Architecture competition "Pape Bird Observation Tower" 2nd prize winner
We’d like to take the opportunity to introduce you to the winner of the 2nd prize of our “Pape Bird Observation Tower” competition - Jeffrey Clancy from USA!
Jeffrey Clancy from USA
Since graduating with a Master’s in Architecture from Arizona State University in 2012, I have worked at WEDDLE GILMORE black rock studio in (also in Arizona) where I have gained experience in a variety of scales and typologies - from small-scale desert trailhead buildings to large-scale botanical gardens and community museums. By and large, my interest lies in the public realm: architecture that is accessible to everyone and makes a positive impact on people’s lives. Studying, living, and working in a unique desert climate has instilled in me a great appreciation for context and the influence it asserts on a project. I believe in a design methodology that grows from the site - not only the physical context, but the social and political context as well.
Brief information about the projects that you/your company have been involved with. For instance what scale have you focused on/preferred, any significant projects where company/ individuals have been involved?
I very much enjoy working on small-scale interventions such as this one. Not only does it allow one to focus on details and materiality, but it also affords the opportunity to make the landscape a more important part of the project. I’m always interested in design solutions that fuse architecture with its surroundings.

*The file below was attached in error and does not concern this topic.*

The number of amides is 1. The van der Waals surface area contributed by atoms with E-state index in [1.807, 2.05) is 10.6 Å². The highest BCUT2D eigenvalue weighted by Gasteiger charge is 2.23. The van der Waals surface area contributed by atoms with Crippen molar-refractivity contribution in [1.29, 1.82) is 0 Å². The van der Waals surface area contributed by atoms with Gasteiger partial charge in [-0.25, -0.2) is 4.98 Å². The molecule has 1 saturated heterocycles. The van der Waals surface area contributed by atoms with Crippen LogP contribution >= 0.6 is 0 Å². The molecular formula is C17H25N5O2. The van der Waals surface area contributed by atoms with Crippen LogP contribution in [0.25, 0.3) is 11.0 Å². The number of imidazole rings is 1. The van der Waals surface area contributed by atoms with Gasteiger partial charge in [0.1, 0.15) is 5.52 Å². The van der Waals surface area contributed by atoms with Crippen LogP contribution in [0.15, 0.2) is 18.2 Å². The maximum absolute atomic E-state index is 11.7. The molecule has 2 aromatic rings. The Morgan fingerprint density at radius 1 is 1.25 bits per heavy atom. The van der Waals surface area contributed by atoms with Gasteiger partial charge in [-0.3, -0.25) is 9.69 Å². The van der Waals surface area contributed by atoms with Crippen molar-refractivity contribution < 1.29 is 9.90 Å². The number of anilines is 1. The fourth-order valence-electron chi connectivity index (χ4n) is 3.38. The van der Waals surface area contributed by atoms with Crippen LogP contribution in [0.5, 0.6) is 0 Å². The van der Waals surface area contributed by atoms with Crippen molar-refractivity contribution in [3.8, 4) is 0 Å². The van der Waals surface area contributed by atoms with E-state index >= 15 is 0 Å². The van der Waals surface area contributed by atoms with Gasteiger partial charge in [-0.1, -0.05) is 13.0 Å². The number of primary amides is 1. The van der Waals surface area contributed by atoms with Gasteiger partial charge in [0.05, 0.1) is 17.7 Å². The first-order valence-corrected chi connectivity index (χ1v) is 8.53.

What does architecture mean to you and what is the role of an architect in your society?
Architecture informs so much of our lives and yet is extremely undervalued in the United States for the most part. For that reason, I am interested in the architect’s role in shaping public space. I want to see people’s lives enriched by the spaces they inhabit (whether they know it’s happening or not).
Why do you participate in architecture vision competitions?
I enjoy the creative freedom that these competitions allow. While daily practice is incredibly rewarding, competitions such as this offer a chance to exercise my mind and explore design problems that I might not otherwise have the opportunity to delve into. They provide me the opportunity to research and explore a place and context that I may not otherwise have explored. I enjoy that. And I enjoy seeing other solutions to the same problem.
What advice would you give to individuals who struggle to decide whether it would be beneficial for them to participate in architecture vision competitions?
There exists a broad range of design competitions. Find one that piques your curiosity and makes you want to learn more. Don’t be afraid to put yourself out there. We are all better off for it.